I was lucky to be in the first Yale class your dad taught along with my future wife, Katie Rae, who took the class without credit for five weeks before enough classmates dropped it that she could be officially in the course. That reflected the interest but also the incredible workload and bonding that happened in the class, with David giddily playing the roles of investor board, management team advisor, and overall Gremlin while we dived into each of his cases. By the third case, many of us realized these were based on real JPMorgan investments and companies, so part of the game was to uncover what really happened.
David’s joy in the game of competing to fund and grow companies was infectious. Such joy and fun that for most of us who lasted the entire class, it became the de-facto capstone course of our MBA and sent us into very different career trajectories than we would have chosen before your dad appeared in our lives. Just from that first class, it takes both hands to count the new venture investors and funds that now exist, much less the rest of the 20 years’ worth of alumni.
Please know that as the sad news makes it around the world, your father is celebrated and remembered.
Matt and Sabrina LeBlanc ’98
It was so sad to hear of David Cromwell’s passing a week before our 20th reunion. He had such a gigantic influence on all that learned from him and it was noted at reunion by so many that they would not only not be where they are today but also who they are without his guidance and tutelage. I hope that his children understand how he trained a couple of generations of business professionals in a way that no others can or likely will again.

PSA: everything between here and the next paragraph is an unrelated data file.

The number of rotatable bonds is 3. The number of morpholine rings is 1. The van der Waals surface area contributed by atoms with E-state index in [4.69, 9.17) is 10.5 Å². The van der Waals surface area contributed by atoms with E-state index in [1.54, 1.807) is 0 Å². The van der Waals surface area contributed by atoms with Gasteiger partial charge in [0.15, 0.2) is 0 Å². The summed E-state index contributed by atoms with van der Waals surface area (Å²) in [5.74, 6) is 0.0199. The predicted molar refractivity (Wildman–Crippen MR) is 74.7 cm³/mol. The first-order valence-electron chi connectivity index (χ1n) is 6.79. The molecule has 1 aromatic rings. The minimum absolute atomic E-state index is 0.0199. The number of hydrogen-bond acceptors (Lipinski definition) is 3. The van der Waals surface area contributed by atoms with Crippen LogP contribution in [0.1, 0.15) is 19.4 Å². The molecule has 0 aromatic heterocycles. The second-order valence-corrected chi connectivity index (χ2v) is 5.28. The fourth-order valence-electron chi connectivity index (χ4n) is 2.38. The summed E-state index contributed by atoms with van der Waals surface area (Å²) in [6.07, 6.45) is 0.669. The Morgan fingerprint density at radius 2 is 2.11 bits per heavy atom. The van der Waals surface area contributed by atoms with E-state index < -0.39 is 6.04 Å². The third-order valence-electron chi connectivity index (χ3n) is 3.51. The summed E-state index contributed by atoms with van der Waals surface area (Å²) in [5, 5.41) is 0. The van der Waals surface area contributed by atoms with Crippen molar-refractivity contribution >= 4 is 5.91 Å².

Ramón Olivas ’09
I sadly read this morning that Professor Cromwell recently passed away. I did a joint degree at Yale with FES and out of those three years of grad school, his PE & VC class was certainly the one that prepared me the most for my first job after SOM at a boutique fund in renewable energy. He was not only a great teacher, but a gentleman who taught us the importance of content and delivery. His human quality was just as impressive and inspiring as his analytical skills. He will certainly be missed.
Yale School of Forestry & Environmental Science Class of 2015
My co-founder Gator Halpern and I had a back porch idea in grad school to create a coral reef restoration company. It certainly wasn’t the typical venture capital play. We’re now rolling out a global network of coral farms to preserve dying reefs for future generations. The first business plan we ever produced was in David and Maureen’s course. Thanks for all the clip art, Professor Cromwell. You helped put us on the path, with plenty of smiles along the way.
Mikko Ollila ’06
Professor Cromwell helped me as his student see beyond principles and broad strokes. His ability to dive deep into the details of what actually matters has stayed with me through my career as an entrepreneur. long after my days at Yale.
Christian Moran ’12
David Cromwell always stood for what Yale SOM was all about: doing things diligently well, but not taking oneself too seriously in the process. His class and teaching credo mimicked this too. His class had depth. It had substance, but there was never dull moment. He laughed a lot and made us all laugh too. He made everyone believe that levity and finance were not mutually exclusive terms. I hope David knows, wherever he is, that he never truly left us. He lives on in the lives of each of the students he touched and the lives he helped shape into the professionals they are right now. Thank you, David.